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It's suspected that probabilistic complexity classes such as $\mathsf{RP}$ or $\mathsf{BPP}$ don't have complete problems. Of course, their promise counterparts have complete problems, but I am not asking about promise problems. So, I have relaxed the restriction of completeness.

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    $\begingroup$ I doubt there are natural such problems known, just because we know so few natural problems in BPP \ (RP union coRP) at all (see cstheory.stackexchange.com/q/11425/129). But can one build such a problem unconditionally (even if "unnatural")? Interesting Q. $\endgroup$ Dec 4, 2023 at 19:57

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It would be a very interesting result if one were able to present a language in BPP that is hard for RP (equivalently, for co-RP) under poly-time Turing reducibility (aka Cook reducibility). I'm quite sure that no such language is known (natural or artificial). If one can present such a set, then this would yield an enumeration of bounded-error probabilistic machines (BPP machines) that captures all of RP; this would be quite interesting, and I'm sure that no such enumeration is known.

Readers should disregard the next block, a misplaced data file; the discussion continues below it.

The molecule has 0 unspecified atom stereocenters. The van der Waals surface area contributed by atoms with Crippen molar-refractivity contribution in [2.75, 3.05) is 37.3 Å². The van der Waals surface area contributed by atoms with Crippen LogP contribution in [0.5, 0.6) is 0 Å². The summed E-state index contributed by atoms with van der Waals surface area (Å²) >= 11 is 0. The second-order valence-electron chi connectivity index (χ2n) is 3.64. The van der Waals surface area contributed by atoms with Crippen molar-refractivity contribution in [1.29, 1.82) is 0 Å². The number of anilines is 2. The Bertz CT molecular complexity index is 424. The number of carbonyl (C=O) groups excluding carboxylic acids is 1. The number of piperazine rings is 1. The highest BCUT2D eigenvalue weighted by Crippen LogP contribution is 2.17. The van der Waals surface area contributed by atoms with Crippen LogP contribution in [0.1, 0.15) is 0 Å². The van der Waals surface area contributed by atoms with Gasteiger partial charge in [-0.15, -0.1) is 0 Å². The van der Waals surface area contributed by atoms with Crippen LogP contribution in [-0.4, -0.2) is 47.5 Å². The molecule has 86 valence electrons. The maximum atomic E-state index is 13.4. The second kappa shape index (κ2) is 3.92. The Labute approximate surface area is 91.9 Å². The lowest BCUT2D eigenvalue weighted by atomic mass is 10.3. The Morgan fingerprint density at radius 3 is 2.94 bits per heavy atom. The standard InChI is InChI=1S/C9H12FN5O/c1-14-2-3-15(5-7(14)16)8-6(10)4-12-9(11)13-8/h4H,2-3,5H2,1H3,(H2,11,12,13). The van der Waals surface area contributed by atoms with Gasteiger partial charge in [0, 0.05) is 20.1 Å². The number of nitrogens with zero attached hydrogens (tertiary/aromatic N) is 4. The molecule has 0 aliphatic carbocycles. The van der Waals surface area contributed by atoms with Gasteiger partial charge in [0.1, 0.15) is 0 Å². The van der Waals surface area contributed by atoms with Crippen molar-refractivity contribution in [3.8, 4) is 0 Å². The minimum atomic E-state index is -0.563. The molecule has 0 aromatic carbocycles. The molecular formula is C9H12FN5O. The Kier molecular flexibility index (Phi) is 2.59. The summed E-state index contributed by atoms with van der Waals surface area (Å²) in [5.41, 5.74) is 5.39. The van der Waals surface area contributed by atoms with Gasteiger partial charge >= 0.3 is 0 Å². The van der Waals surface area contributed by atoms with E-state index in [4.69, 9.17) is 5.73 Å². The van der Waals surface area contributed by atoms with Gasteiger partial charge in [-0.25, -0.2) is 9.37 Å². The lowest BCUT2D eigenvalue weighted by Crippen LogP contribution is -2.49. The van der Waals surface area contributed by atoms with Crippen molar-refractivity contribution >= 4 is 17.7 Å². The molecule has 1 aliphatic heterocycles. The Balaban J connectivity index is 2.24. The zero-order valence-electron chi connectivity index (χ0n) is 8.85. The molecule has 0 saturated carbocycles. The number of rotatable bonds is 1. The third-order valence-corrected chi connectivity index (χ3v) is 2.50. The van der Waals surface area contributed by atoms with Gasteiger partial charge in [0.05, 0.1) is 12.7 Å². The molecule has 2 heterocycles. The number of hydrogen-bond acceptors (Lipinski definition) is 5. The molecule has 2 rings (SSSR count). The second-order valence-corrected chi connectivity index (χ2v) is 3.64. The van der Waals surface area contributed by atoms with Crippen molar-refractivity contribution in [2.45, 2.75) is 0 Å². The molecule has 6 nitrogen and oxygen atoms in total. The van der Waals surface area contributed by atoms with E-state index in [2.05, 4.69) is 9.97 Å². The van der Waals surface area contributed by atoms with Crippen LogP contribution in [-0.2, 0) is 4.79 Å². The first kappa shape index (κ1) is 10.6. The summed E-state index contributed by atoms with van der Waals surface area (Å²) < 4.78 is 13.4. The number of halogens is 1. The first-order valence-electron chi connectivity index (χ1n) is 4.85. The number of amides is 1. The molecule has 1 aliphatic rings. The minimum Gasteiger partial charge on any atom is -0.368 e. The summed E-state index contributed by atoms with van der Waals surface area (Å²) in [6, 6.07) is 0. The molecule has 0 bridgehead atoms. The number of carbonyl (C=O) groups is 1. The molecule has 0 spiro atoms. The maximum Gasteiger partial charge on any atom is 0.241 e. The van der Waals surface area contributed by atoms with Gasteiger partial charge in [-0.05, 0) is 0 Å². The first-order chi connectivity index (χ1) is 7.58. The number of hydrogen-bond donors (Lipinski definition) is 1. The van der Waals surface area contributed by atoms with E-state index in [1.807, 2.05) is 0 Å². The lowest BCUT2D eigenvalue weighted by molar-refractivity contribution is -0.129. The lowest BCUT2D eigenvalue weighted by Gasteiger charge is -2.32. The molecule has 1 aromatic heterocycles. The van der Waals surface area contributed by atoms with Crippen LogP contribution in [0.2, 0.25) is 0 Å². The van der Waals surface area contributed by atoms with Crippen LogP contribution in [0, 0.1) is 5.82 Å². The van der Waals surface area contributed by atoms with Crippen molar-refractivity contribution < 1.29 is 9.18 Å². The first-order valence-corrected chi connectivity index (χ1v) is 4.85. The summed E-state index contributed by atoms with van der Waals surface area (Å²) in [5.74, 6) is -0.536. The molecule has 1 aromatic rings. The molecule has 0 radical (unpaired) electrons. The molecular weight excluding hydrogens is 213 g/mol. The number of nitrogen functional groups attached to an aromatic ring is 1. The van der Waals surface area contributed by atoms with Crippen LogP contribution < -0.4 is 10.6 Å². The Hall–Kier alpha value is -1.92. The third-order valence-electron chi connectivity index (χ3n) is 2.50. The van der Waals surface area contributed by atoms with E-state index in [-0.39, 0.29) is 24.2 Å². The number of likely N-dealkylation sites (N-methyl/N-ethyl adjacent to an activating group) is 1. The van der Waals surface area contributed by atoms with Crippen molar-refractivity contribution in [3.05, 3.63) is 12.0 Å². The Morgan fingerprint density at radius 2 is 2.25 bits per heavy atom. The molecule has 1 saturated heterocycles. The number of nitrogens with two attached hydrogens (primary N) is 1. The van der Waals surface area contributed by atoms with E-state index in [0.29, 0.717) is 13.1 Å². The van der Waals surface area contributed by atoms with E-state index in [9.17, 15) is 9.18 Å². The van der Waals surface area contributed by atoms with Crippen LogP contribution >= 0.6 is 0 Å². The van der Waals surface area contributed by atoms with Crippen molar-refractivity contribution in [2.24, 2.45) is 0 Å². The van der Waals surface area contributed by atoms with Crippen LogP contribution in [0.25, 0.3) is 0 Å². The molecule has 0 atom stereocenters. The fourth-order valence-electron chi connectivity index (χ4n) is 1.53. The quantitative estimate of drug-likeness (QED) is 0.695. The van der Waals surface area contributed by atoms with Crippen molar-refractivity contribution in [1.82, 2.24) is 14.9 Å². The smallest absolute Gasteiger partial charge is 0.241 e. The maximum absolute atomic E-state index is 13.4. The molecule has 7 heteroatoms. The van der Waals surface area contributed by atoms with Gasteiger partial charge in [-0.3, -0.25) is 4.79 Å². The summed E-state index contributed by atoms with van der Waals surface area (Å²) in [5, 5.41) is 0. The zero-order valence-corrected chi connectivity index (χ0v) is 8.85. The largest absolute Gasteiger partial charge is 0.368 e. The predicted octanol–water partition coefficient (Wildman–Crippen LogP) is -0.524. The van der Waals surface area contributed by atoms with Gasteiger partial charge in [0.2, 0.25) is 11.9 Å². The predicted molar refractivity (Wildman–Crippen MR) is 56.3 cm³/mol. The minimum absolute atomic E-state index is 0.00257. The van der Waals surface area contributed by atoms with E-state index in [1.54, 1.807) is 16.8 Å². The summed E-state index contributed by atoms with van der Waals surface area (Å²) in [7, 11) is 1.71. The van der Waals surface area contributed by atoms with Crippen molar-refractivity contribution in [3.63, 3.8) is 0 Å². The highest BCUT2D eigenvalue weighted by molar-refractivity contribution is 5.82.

However, note that many (perhaps most?) complexity theoreticians think that BPP = P, and thus the Circuit Value Problem is very likely hard for BPP under AC^0 reductions.

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